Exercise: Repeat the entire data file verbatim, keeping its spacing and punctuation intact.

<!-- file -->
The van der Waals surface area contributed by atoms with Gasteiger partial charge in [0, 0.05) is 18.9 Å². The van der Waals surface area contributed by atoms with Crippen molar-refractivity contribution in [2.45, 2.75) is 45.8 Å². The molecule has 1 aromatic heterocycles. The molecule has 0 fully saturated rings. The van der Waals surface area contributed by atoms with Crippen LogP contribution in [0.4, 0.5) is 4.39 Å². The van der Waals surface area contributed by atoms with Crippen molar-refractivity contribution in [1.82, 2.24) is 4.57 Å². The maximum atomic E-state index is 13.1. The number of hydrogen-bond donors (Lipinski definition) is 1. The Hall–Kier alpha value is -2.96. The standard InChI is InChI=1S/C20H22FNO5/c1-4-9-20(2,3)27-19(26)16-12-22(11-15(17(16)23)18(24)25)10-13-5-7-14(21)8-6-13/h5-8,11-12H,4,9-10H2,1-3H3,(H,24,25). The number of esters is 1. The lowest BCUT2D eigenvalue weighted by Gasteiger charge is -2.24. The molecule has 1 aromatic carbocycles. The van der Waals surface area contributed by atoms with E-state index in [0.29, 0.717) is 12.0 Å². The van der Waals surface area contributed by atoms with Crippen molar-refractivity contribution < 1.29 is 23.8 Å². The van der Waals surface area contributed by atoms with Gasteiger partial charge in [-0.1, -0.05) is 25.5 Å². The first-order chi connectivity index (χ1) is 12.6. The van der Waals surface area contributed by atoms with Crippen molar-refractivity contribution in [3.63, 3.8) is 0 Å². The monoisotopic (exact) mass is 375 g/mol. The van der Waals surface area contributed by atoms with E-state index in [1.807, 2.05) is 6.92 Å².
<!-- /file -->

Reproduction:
The van der Waals surface area contributed by atoms with Gasteiger partial charge in [0, 0.05) is 18.9 Å². The van der Waals surface area contributed by atoms with Crippen molar-refractivity contribution in [2.45, 2.75) is 45.8 Å². The molecule has 1 aromatic heterocycles. The molecule has 0 fully saturated rings. The van der Waals surface area contributed by atoms with Crippen LogP contribution in [0.4, 0.5) is 4.39 Å². The van der Waals surface area contributed by atoms with Crippen molar-refractivity contribution in [1.82, 2.24) is 4.57 Å². The maximum atomic E-state index is 13.1. The number of hydrogen-bond donors (Lipinski definition) is 1. The Hall–Kier alpha value is -2.96. The standard InChI is InChI=1S/C20H22FNO5/c1-4-9-20(2,3)27-19(26)16-12-22(11-15(17(16)23)18(24)25)10-13-5-7-14(21)8-6-13/h5-8,11-12H,4,9-10H2,1-3H3,(H,24,25). The number of esters is 1. The lowest BCUT2D eigenvalue weighted by Gasteiger charge is -2.24. The molecule has 1 aromatic carbocycles. The van der Waals surface area contributed by atoms with E-state index in [0.29, 0.717) is 12.0 Å². The van der Waals surface area contributed by atoms with Crippen molar-refractivity contribution < 1.29 is 23.8 Å². The van der Waals surface area contributed by atoms with Gasteiger partial charge in [-0.1, -0.05) is 25.5 Å². The first-order chi connectivity index (χ1) is 12.6. The van der Waals surface area contributed by atoms with Crippen molar-refractivity contribution in [3.63, 3.8) is 0 Å². The monoisotopic (exact) mass is 375 g/mol. The van der Waals surface area contributed by atoms with E-state index in [1.807, 2.05) is 6.92 Å².